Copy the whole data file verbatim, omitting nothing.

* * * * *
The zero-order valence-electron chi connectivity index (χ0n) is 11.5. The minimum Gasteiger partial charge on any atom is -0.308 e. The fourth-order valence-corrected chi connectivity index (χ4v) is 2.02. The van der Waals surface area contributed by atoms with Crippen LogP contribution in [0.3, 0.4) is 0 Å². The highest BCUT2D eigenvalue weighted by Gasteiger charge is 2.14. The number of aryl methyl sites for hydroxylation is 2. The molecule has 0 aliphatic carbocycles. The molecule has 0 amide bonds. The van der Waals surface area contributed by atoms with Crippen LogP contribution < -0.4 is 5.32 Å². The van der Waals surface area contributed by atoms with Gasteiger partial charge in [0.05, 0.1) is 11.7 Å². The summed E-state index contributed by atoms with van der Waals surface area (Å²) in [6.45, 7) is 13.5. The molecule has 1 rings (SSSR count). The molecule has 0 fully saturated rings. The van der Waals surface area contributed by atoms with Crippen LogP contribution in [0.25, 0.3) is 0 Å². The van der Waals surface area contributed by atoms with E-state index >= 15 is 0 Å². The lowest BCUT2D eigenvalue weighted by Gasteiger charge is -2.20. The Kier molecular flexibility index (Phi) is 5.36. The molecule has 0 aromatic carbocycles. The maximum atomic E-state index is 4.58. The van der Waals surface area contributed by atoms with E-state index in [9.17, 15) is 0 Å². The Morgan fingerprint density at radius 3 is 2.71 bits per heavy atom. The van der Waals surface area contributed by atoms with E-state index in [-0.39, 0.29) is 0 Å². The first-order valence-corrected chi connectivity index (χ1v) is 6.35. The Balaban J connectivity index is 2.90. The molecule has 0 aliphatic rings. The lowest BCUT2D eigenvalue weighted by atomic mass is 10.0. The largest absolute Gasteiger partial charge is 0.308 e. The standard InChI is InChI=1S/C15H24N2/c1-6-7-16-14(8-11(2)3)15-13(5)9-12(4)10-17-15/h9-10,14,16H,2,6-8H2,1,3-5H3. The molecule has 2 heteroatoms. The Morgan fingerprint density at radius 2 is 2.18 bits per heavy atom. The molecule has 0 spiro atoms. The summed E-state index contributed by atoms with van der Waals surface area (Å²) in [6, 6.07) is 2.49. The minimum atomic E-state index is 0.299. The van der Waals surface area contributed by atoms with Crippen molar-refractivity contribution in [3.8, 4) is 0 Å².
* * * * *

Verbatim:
The zero-order valence-electron chi connectivity index (χ0n) is 11.5. The minimum Gasteiger partial charge on any atom is -0.308 e. The fourth-order valence-corrected chi connectivity index (χ4v) is 2.02. The van der Waals surface area contributed by atoms with Crippen LogP contribution in [0.3, 0.4) is 0 Å². The highest BCUT2D eigenvalue weighted by Gasteiger charge is 2.14. The number of aryl methyl sites for hydroxylation is 2. The molecule has 0 aliphatic carbocycles. The molecule has 0 amide bonds. The van der Waals surface area contributed by atoms with Crippen LogP contribution < -0.4 is 5.32 Å². The van der Waals surface area contributed by atoms with Gasteiger partial charge in [0.05, 0.1) is 11.7 Å². The summed E-state index contributed by atoms with van der Waals surface area (Å²) in [6.45, 7) is 13.5. The molecule has 1 rings (SSSR count). The molecule has 0 fully saturated rings. The van der Waals surface area contributed by atoms with Crippen LogP contribution in [0.25, 0.3) is 0 Å². The van der Waals surface area contributed by atoms with E-state index >= 15 is 0 Å². The lowest BCUT2D eigenvalue weighted by Gasteiger charge is -2.20. The Kier molecular flexibility index (Phi) is 5.36. The molecule has 0 aromatic carbocycles. The maximum atomic E-state index is 4.58. The van der Waals surface area contributed by atoms with E-state index in [9.17, 15) is 0 Å². The Morgan fingerprint density at radius 3 is 2.71 bits per heavy atom. The van der Waals surface area contributed by atoms with E-state index in [-0.39, 0.29) is 0 Å². The first-order valence-corrected chi connectivity index (χ1v) is 6.35. The Balaban J connectivity index is 2.90. The molecule has 0 aliphatic rings. The lowest BCUT2D eigenvalue weighted by atomic mass is 10.0. The largest absolute Gasteiger partial charge is 0.308 e. The standard InChI is InChI=1S/C15H24N2/c1-6-7-16-14(8-11(2)3)15-13(5)9-12(4)10-17-15/h9-10,14,16H,2,6-8H2,1,3-5H3. The molecule has 2 heteroatoms. The Morgan fingerprint density at radius 2 is 2.18 bits per heavy atom. The molecule has 0 spiro atoms. The summed E-state index contributed by atoms with van der Waals surface area (Å²) in [6, 6.07) is 2.49. The minimum atomic E-state index is 0.299. The van der Waals surface area contributed by atoms with Crippen molar-refractivity contribution in [3.8, 4) is 0 Å².